That is a core question for SVS. The typical audio company believes their sweet spot is a 55-plus year old affluent male. That is the traditional vision of an audiophile. SVS absolutely does not subscribe to that notion. We are huge believers in treating the concept of audiophile in a very inclusive way. So an audiophile could also be a younger male or female, they could be engaging in music or they could be watching Blu-ray via their home theater or streaming premium video, or gaming. The average SVS customer is between 25-34 and 35-44 years of age – it’s almost a virtual tie. We are trying to bring new audiences to the idea of immersive experiences and great sound.

What makes SVS speakers special?

The first thing when you think of SVS is that our products sound amazing and they are very affordable relative to the performance that you get. I have painted a picture of us being a disruptive brand but the reality is we are also embraced by the audiophile community. Our vision for our products is that typically the audiophile needs to choose between what is in their budget and a speaker that is refined and accurate and create what we call a soundstage where you can visually almost see where the sound is coming from. But you may be forced in your price range to give up on dynamics, bass and low-frequency extension type of impact. We try to provide a total experience with our products where you can have your cake and eat it too. We are refined, accurate and musical but we also are fun, exciting and impactful and have great low-frequencies. The end result for the listener is that they sound great with music and they sound very believable with movies – you can get both experiences and that is an important hallmark of SVS.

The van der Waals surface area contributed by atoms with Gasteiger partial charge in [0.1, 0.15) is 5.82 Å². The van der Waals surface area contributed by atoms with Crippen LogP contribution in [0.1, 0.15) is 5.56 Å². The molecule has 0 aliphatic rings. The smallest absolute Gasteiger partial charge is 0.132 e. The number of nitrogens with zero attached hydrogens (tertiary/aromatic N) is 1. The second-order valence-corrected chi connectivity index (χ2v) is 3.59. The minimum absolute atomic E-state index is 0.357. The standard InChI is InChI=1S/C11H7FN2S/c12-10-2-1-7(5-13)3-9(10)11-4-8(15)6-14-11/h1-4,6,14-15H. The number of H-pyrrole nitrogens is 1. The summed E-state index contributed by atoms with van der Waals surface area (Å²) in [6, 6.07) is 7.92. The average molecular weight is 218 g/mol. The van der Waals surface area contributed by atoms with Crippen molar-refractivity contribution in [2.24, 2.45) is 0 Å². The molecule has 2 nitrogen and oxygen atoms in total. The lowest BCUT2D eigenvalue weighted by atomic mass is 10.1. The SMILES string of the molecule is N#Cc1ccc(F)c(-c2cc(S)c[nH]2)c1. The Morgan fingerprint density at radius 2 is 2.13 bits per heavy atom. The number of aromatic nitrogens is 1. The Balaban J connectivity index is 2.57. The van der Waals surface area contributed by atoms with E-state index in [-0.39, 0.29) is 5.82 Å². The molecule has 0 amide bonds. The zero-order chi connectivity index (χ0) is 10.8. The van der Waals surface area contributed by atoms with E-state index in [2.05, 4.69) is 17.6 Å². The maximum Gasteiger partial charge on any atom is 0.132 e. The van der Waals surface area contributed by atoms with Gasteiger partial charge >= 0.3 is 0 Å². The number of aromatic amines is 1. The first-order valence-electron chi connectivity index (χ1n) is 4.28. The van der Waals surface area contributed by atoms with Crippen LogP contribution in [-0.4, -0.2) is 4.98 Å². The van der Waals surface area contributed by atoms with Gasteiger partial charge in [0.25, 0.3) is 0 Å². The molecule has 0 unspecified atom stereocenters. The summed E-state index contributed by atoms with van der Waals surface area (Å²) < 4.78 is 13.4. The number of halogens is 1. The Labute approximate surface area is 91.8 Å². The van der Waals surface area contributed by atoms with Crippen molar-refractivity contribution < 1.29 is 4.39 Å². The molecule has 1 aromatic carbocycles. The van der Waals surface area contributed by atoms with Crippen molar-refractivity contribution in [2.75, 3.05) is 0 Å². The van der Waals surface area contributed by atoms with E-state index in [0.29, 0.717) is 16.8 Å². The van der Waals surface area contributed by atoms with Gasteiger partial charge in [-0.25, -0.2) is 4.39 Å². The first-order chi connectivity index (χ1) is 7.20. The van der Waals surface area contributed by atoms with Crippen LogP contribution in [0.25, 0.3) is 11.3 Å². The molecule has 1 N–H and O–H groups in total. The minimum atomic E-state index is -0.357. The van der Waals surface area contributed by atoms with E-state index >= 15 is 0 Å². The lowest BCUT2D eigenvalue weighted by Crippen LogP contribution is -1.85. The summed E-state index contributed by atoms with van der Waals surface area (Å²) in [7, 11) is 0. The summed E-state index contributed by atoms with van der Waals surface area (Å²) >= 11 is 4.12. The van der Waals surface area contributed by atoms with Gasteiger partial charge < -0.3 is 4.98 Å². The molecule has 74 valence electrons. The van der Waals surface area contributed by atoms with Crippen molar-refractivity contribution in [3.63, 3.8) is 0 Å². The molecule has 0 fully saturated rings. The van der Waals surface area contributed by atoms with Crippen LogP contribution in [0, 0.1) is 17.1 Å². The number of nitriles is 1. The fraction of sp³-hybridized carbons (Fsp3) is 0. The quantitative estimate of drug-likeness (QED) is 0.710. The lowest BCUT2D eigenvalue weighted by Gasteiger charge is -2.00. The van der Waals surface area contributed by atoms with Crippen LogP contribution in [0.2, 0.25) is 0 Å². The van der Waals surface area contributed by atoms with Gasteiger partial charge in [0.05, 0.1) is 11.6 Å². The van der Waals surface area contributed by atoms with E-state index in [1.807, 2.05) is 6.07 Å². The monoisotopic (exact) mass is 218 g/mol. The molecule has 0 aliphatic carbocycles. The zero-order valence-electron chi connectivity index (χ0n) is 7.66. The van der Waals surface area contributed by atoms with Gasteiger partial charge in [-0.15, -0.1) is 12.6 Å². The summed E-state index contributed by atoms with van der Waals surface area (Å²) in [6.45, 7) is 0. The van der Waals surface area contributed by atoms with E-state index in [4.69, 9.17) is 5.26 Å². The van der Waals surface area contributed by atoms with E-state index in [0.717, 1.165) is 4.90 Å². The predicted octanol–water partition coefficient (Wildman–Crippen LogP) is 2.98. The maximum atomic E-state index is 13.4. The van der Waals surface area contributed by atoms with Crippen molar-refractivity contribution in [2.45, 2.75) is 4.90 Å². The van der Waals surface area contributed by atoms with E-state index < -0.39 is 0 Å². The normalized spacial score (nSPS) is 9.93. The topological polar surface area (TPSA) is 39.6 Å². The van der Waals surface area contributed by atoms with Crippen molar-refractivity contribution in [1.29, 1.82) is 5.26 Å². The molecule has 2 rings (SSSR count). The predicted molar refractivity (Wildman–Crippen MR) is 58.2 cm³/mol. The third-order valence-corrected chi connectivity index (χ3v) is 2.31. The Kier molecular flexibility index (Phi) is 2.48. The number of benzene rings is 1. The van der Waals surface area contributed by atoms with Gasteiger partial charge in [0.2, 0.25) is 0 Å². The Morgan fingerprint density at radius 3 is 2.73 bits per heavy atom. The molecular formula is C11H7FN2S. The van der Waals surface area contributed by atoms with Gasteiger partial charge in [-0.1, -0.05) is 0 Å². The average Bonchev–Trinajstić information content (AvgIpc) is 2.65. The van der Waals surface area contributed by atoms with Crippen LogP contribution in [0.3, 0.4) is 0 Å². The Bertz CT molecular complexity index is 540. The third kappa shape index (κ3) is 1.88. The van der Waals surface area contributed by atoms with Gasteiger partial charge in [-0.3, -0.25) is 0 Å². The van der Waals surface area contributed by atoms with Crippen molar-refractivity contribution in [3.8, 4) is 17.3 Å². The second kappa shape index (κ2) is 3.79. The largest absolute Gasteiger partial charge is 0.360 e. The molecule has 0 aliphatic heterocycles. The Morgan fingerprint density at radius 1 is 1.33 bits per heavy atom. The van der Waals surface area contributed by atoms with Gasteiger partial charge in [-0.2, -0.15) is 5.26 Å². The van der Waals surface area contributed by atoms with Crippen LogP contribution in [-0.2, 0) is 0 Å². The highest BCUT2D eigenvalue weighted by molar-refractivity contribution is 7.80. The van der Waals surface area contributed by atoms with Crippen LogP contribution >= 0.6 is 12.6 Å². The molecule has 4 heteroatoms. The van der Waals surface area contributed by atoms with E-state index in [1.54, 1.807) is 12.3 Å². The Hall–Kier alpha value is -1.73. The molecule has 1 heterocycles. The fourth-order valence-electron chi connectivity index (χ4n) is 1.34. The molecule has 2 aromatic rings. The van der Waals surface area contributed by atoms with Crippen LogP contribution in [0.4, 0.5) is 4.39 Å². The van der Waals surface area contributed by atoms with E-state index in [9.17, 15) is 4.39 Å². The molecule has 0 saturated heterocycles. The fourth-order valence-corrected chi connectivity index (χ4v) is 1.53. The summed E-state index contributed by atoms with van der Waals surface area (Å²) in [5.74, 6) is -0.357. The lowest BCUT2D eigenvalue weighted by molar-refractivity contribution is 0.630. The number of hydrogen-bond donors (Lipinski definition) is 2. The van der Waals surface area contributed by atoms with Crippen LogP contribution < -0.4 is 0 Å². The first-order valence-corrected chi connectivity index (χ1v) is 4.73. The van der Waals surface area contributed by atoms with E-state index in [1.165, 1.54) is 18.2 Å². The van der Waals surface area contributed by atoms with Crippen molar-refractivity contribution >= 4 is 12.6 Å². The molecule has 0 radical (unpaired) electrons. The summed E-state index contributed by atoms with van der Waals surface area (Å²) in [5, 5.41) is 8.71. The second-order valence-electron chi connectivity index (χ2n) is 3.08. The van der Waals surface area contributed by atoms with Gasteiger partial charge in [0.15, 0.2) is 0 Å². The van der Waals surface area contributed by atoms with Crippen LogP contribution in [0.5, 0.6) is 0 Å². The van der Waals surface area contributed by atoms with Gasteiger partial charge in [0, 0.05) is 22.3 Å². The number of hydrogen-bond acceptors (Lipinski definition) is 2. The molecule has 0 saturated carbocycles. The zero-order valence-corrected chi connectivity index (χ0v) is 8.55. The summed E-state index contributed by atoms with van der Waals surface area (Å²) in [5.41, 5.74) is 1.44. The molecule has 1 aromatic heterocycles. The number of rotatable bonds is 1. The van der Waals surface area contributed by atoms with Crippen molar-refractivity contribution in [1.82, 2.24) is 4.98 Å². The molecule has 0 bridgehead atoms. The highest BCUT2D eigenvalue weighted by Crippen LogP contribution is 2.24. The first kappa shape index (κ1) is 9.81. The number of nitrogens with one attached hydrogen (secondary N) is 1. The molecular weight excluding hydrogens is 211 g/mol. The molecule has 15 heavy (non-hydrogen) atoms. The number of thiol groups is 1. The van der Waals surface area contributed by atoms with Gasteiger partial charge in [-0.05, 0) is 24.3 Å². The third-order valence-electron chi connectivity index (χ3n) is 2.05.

How do you convince someone that your speakers are better? How powerful are demos?

SVS Ultra Series

That is a complicated question. First of all, younger folks use online user reviews as their virtual demo. When you go on the SVS website, you’ll see more than 5,000 user reviews where people tell you what it’s like to experience the product. But people also like to go into a store, so you need a multi-faceted strategy. Our first assumption is people care about great sound. People are going to movies and live concerts in record numbers, young folks are going to EDM festivals – so enjoying great sound is alive and well. If you give people a reason, make it educational but also fun and do some cool demos – people will come into brick-and-mortar stores. We have been going around the country doing consumer events at our retail partners. It creates a value-add for the retailer because we are bringing people into their store but it is also a huge plus for customers.

What challenges the audio industry?